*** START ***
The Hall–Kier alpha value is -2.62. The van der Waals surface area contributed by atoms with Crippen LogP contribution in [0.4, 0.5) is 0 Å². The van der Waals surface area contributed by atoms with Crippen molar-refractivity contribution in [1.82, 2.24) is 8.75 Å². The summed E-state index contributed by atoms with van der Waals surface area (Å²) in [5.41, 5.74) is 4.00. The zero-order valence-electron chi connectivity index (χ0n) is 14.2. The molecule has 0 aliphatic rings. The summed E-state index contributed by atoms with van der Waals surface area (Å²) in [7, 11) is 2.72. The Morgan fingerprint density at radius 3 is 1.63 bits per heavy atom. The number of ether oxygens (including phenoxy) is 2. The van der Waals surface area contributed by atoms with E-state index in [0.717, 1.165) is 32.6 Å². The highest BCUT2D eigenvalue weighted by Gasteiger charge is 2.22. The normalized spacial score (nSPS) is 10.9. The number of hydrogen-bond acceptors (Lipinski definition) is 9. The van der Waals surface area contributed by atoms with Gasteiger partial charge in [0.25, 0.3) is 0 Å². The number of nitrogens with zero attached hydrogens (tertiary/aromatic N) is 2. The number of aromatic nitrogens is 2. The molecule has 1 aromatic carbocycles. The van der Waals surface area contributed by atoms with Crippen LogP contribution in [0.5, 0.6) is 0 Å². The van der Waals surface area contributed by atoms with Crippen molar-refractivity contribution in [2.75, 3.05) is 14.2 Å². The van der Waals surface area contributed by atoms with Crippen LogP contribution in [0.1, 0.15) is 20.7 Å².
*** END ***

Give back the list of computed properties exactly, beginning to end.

The Hall–Kier alpha value is -2.62. The van der Waals surface area contributed by atoms with Crippen LogP contribution in [0.4, 0.5) is 0 Å². The van der Waals surface area contributed by atoms with Crippen molar-refractivity contribution in [1.82, 2.24) is 8.75 Å². The summed E-state index contributed by atoms with van der Waals surface area (Å²) in [5.41, 5.74) is 4.00. The zero-order valence-electron chi connectivity index (χ0n) is 14.2. The molecule has 0 aliphatic rings. The summed E-state index contributed by atoms with van der Waals surface area (Å²) in [7, 11) is 2.72. The Morgan fingerprint density at radius 3 is 1.63 bits per heavy atom. The number of ether oxygens (including phenoxy) is 2. The van der Waals surface area contributed by atoms with E-state index in [0.717, 1.165) is 32.6 Å². The highest BCUT2D eigenvalue weighted by Gasteiger charge is 2.22. The normalized spacial score (nSPS) is 10.9. The number of hydrogen-bond acceptors (Lipinski definition) is 9. The van der Waals surface area contributed by atoms with Gasteiger partial charge in [0.25, 0.3) is 0 Å². The number of nitrogens with zero attached hydrogens (tertiary/aromatic N) is 2. The number of aromatic nitrogens is 2. The molecule has 1 aromatic carbocycles. The van der Waals surface area contributed by atoms with Crippen LogP contribution in [0.5, 0.6) is 0 Å². The van der Waals surface area contributed by atoms with Crippen molar-refractivity contribution in [2.75, 3.05) is 14.2 Å². The van der Waals surface area contributed by atoms with Crippen LogP contribution in [0.1, 0.15) is 20.7 Å².